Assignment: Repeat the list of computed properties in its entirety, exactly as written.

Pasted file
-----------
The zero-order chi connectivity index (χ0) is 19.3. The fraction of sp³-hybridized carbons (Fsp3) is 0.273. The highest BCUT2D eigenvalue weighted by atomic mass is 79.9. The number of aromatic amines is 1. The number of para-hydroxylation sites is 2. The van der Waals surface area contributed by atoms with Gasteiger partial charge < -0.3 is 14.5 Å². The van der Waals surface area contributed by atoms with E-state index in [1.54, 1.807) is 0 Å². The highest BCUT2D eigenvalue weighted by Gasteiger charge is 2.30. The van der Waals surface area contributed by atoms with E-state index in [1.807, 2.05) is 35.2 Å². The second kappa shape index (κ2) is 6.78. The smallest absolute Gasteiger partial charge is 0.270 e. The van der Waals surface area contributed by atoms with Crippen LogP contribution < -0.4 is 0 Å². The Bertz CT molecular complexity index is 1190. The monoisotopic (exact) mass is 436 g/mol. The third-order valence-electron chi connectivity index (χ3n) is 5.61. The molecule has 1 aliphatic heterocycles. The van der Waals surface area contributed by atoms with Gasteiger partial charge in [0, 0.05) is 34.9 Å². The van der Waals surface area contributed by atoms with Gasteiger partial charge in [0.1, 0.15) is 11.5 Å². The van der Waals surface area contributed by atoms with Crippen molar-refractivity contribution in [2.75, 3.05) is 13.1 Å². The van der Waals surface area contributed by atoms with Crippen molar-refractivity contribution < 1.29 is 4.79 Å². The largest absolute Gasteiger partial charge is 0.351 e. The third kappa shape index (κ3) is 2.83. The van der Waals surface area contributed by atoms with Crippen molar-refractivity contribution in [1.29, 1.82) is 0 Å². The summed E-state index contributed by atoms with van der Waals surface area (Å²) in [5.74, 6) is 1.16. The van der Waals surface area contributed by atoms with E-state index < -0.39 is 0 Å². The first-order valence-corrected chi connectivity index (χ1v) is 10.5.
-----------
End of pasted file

The zero-order chi connectivity index (χ0) is 19.3. The fraction of sp³-hybridized carbons (Fsp3) is 0.273. The highest BCUT2D eigenvalue weighted by atomic mass is 79.9. The number of aromatic amines is 1. The number of para-hydroxylation sites is 2. The van der Waals surface area contributed by atoms with Gasteiger partial charge < -0.3 is 14.5 Å². The van der Waals surface area contributed by atoms with E-state index in [1.54, 1.807) is 0 Å². The highest BCUT2D eigenvalue weighted by Gasteiger charge is 2.30. The van der Waals surface area contributed by atoms with E-state index in [1.807, 2.05) is 35.2 Å². The second kappa shape index (κ2) is 6.78. The smallest absolute Gasteiger partial charge is 0.270 e. The van der Waals surface area contributed by atoms with Crippen LogP contribution < -0.4 is 0 Å². The Bertz CT molecular complexity index is 1190. The monoisotopic (exact) mass is 436 g/mol. The third-order valence-electron chi connectivity index (χ3n) is 5.61. The molecule has 1 aliphatic heterocycles. The van der Waals surface area contributed by atoms with Gasteiger partial charge in [0, 0.05) is 34.9 Å². The van der Waals surface area contributed by atoms with Gasteiger partial charge in [0.1, 0.15) is 11.5 Å². The van der Waals surface area contributed by atoms with Crippen molar-refractivity contribution in [2.75, 3.05) is 13.1 Å². The van der Waals surface area contributed by atoms with Crippen molar-refractivity contribution < 1.29 is 4.79 Å². The largest absolute Gasteiger partial charge is 0.351 e. The third kappa shape index (κ3) is 2.83. The van der Waals surface area contributed by atoms with Crippen molar-refractivity contribution in [1.29, 1.82) is 0 Å². The summed E-state index contributed by atoms with van der Waals surface area (Å²) in [5.74, 6) is 1.16. The van der Waals surface area contributed by atoms with E-state index < -0.39 is 0 Å². The first-order valence-corrected chi connectivity index (χ1v) is 10.5.